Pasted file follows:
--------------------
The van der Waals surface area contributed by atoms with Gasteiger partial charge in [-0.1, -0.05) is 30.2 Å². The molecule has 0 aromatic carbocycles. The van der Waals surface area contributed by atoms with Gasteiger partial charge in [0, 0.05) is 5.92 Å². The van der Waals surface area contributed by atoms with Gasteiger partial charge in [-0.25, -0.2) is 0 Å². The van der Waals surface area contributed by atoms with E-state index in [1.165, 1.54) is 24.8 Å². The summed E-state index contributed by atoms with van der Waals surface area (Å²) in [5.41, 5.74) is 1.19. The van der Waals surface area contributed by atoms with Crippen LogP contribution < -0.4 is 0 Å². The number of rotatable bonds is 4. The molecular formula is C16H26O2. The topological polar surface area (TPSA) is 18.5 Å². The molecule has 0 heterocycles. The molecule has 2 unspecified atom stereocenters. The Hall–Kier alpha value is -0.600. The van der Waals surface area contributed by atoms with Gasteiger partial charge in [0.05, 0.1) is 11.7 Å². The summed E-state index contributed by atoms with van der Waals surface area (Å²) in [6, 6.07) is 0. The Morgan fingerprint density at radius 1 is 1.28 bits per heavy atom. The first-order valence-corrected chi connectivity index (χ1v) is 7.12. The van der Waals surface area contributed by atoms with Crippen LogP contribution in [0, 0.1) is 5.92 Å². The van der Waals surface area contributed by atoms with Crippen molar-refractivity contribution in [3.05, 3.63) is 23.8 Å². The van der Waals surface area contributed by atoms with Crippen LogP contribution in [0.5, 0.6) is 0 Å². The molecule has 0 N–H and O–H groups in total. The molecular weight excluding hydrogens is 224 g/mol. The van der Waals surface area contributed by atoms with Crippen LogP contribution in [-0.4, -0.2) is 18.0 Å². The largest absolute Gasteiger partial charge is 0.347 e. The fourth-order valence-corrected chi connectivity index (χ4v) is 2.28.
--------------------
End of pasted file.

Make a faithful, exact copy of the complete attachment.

The van der Waals surface area contributed by atoms with Gasteiger partial charge in [-0.1, -0.05) is 30.2 Å². The molecule has 0 aromatic carbocycles. The van der Waals surface area contributed by atoms with Gasteiger partial charge in [0, 0.05) is 5.92 Å². The van der Waals surface area contributed by atoms with Gasteiger partial charge in [-0.25, -0.2) is 0 Å². The van der Waals surface area contributed by atoms with E-state index in [1.165, 1.54) is 24.8 Å². The summed E-state index contributed by atoms with van der Waals surface area (Å²) in [5.41, 5.74) is 1.19. The van der Waals surface area contributed by atoms with Crippen LogP contribution < -0.4 is 0 Å². The number of rotatable bonds is 4. The molecular formula is C16H26O2. The topological polar surface area (TPSA) is 18.5 Å². The molecule has 0 heterocycles. The molecule has 2 unspecified atom stereocenters. The Hall–Kier alpha value is -0.600. The van der Waals surface area contributed by atoms with Gasteiger partial charge in [0.05, 0.1) is 11.7 Å². The summed E-state index contributed by atoms with van der Waals surface area (Å²) in [6, 6.07) is 0. The Morgan fingerprint density at radius 1 is 1.28 bits per heavy atom. The first-order valence-corrected chi connectivity index (χ1v) is 7.12. The van der Waals surface area contributed by atoms with Crippen LogP contribution in [0, 0.1) is 5.92 Å². The van der Waals surface area contributed by atoms with Crippen molar-refractivity contribution in [3.05, 3.63) is 23.8 Å². The van der Waals surface area contributed by atoms with Crippen LogP contribution in [0.5, 0.6) is 0 Å². The molecule has 0 N–H and O–H groups in total. The molecular weight excluding hydrogens is 224 g/mol. The van der Waals surface area contributed by atoms with Crippen LogP contribution in [-0.4, -0.2) is 18.0 Å². The largest absolute Gasteiger partial charge is 0.347 e. The fourth-order valence-corrected chi connectivity index (χ4v) is 2.28.